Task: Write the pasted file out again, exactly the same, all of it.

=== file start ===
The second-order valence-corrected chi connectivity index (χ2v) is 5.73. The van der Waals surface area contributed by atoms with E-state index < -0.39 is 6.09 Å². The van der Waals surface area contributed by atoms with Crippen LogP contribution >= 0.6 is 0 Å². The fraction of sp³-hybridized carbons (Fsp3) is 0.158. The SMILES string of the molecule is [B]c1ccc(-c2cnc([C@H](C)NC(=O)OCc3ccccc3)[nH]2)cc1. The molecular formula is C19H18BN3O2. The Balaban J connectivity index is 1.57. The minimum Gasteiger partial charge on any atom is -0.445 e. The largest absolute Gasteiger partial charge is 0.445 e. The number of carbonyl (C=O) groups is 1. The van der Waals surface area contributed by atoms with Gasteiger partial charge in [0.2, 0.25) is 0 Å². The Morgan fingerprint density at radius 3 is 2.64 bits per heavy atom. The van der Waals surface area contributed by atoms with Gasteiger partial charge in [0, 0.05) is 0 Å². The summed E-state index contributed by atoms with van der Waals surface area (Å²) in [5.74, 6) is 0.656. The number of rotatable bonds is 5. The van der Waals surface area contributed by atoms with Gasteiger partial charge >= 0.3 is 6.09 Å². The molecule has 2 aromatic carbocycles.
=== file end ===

The second-order valence-corrected chi connectivity index (χ2v) is 5.73. The van der Waals surface area contributed by atoms with E-state index < -0.39 is 6.09 Å². The van der Waals surface area contributed by atoms with Crippen LogP contribution >= 0.6 is 0 Å². The fraction of sp³-hybridized carbons (Fsp3) is 0.158. The SMILES string of the molecule is [B]c1ccc(-c2cnc([C@H](C)NC(=O)OCc3ccccc3)[nH]2)cc1. The molecular formula is C19H18BN3O2. The Balaban J connectivity index is 1.57. The minimum Gasteiger partial charge on any atom is -0.445 e. The largest absolute Gasteiger partial charge is 0.445 e. The number of carbonyl (C=O) groups is 1. The van der Waals surface area contributed by atoms with Gasteiger partial charge in [0.2, 0.25) is 0 Å². The Morgan fingerprint density at radius 3 is 2.64 bits per heavy atom. The van der Waals surface area contributed by atoms with Gasteiger partial charge in [0, 0.05) is 0 Å². The summed E-state index contributed by atoms with van der Waals surface area (Å²) in [5.74, 6) is 0.656. The number of rotatable bonds is 5. The van der Waals surface area contributed by atoms with Gasteiger partial charge >= 0.3 is 6.09 Å². The molecule has 2 aromatic carbocycles.